Our congressfolk are talking again about targetting PCs that are used for illegally trading in copyrighted material.
Dave’s take: “…if I have an MP3 audio recording of a speech I made and recorded with my own equipment, and publish it on my own server, Mr Hatch’s robot might conclude I was a pirate and destroy my recording and possibly my computer.”
What Dave and the congressfolk overlook is that the lion’s share of illegal file swapping takes place on compromised machines. The serious file swappers realize that it is not in their interest to share files on machines that can easily be traced back to them. So they troll the net looking for insecure machines, particularly insecure machines with big hard drives and fast outbound bandwidth. When they find such a machine, they break in on a Saturday night or Sunday afternoon, when the machine’s owner is likely to be out of the office. Then they set up an FTP server and tell their friends about it in an impromptu IRC chat room. Everyone goes happily about their swapping and clears out by 8am Monday morning.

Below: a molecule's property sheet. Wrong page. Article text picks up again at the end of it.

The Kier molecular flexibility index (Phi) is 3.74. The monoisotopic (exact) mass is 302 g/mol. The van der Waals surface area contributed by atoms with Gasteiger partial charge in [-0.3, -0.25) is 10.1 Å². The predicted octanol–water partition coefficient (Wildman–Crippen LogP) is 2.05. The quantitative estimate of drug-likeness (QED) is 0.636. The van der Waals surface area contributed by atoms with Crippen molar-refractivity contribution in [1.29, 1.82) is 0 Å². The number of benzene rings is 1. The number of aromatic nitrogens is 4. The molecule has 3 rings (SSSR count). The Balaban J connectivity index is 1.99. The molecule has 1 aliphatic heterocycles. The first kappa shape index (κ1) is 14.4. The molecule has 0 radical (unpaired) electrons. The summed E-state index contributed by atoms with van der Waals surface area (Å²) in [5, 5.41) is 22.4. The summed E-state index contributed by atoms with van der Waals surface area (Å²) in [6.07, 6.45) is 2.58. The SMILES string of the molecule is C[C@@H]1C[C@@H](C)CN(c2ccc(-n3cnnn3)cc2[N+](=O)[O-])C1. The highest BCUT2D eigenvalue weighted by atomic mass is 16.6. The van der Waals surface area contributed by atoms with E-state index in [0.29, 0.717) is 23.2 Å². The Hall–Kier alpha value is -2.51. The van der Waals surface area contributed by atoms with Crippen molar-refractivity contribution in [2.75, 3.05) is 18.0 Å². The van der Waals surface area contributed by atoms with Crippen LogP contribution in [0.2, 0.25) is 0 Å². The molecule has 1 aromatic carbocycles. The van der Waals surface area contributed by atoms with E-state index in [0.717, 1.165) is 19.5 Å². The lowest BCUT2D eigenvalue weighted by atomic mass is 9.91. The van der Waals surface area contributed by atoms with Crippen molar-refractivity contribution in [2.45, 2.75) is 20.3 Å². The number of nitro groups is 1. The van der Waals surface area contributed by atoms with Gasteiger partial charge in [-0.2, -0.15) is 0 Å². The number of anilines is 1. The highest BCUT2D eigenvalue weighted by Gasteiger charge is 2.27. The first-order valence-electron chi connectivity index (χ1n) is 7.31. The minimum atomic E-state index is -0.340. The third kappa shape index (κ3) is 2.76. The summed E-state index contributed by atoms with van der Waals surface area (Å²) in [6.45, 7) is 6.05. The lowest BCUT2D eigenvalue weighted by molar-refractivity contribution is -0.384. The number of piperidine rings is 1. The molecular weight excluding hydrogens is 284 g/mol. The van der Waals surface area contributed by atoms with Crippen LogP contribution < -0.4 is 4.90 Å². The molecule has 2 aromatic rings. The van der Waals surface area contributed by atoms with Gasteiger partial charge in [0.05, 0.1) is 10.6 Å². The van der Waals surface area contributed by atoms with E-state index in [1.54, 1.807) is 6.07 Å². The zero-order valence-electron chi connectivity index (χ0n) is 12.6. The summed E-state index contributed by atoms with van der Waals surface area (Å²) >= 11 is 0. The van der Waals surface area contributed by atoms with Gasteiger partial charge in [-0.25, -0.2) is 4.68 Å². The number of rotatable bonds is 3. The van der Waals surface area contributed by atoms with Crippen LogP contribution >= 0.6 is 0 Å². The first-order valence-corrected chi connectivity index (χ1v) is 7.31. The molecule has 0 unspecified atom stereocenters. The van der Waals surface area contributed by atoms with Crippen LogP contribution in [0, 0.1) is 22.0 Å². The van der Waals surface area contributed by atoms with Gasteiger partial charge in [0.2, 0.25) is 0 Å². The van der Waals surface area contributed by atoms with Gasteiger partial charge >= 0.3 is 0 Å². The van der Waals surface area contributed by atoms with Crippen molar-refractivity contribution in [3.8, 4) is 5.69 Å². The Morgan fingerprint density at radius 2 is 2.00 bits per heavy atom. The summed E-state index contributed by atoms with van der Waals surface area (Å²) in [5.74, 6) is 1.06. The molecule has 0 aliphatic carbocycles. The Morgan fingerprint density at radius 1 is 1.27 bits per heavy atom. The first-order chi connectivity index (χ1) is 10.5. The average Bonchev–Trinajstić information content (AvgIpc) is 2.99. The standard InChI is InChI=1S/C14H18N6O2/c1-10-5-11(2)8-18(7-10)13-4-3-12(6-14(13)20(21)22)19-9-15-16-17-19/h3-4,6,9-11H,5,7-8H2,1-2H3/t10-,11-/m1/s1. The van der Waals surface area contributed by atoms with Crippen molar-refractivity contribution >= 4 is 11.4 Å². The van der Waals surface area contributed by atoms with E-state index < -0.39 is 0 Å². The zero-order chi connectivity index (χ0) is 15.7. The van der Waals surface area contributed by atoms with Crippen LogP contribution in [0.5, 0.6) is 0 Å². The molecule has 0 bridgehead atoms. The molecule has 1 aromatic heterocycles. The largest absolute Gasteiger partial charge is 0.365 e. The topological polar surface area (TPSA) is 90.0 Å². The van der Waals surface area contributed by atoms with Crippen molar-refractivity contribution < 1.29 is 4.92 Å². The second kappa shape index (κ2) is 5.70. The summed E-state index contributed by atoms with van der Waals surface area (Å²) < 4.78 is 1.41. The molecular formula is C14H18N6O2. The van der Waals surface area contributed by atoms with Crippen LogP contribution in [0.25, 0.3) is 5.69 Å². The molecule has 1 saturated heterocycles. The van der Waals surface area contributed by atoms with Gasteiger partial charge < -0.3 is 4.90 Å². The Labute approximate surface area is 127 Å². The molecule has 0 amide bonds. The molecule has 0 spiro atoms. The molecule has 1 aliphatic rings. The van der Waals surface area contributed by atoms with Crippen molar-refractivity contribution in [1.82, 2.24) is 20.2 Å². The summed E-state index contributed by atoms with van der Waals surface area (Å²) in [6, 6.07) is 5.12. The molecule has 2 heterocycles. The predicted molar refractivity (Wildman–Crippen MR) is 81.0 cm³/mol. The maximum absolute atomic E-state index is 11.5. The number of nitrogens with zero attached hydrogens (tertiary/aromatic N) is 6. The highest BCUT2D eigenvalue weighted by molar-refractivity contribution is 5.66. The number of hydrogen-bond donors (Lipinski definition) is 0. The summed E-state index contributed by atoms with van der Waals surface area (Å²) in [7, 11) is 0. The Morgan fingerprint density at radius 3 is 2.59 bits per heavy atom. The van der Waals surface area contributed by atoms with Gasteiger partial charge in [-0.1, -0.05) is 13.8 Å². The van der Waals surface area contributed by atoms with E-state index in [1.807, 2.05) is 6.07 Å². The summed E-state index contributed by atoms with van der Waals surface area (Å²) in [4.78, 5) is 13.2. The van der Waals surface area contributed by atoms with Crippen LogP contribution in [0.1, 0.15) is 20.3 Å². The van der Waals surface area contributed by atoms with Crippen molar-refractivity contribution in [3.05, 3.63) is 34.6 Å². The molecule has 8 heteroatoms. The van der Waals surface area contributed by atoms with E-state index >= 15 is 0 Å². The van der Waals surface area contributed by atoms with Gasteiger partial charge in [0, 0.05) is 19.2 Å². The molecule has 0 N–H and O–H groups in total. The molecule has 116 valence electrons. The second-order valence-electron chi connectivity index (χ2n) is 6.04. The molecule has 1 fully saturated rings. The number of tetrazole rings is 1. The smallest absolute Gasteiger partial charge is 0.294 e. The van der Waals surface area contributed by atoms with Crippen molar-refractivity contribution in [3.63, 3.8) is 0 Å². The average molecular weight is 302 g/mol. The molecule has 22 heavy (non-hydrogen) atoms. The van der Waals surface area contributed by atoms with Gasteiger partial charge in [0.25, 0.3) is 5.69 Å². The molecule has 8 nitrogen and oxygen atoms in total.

How do I know this? My Windows development machine at MIT was compromised twice in the space of two months. Both times a copy of Serv-U had been set up and loaded with gigabytes of movie files. MIT’s network security team was gracious enough to alert me to the problem so that I could back up my data before wiping and re-installing.
Now consider who the search and destroy tactics would hurt. It wouldn’t be guys like Dave with only a handful of files on their server. Nor would it would be the serious file swappers who know better than to proffer their wares through their cable modem connection. The computers getting clobbered would be those of unsuspecting university employees and office workers.